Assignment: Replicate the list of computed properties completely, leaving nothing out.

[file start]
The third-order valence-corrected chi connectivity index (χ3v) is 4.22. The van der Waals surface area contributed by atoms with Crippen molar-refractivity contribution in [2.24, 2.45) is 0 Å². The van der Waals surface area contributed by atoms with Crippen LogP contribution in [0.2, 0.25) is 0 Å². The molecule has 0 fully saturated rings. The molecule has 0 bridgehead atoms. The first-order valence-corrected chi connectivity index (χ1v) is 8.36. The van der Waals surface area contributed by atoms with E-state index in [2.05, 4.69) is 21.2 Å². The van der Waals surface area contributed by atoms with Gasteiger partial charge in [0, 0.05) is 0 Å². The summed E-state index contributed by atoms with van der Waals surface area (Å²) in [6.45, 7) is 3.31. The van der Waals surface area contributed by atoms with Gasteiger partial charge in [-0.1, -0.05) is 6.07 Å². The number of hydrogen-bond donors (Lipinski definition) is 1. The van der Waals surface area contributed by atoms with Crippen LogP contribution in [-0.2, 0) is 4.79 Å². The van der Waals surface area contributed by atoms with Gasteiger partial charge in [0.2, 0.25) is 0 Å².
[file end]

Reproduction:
The third-order valence-corrected chi connectivity index (χ3v) is 4.22. The van der Waals surface area contributed by atoms with Crippen molar-refractivity contribution in [2.24, 2.45) is 0 Å². The van der Waals surface area contributed by atoms with Crippen LogP contribution in [0.2, 0.25) is 0 Å². The molecule has 0 fully saturated rings. The molecule has 0 bridgehead atoms. The first-order valence-corrected chi connectivity index (χ1v) is 8.36. The van der Waals surface area contributed by atoms with E-state index in [2.05, 4.69) is 21.2 Å². The van der Waals surface area contributed by atoms with Gasteiger partial charge in [0, 0.05) is 0 Å². The summed E-state index contributed by atoms with van der Waals surface area (Å²) in [6.45, 7) is 3.31. The van der Waals surface area contributed by atoms with Gasteiger partial charge in [-0.1, -0.05) is 6.07 Å². The number of hydrogen-bond donors (Lipinski definition) is 1. The van der Waals surface area contributed by atoms with Crippen LogP contribution in [-0.2, 0) is 4.79 Å². The van der Waals surface area contributed by atoms with Gasteiger partial charge in [0.2, 0.25) is 0 Å².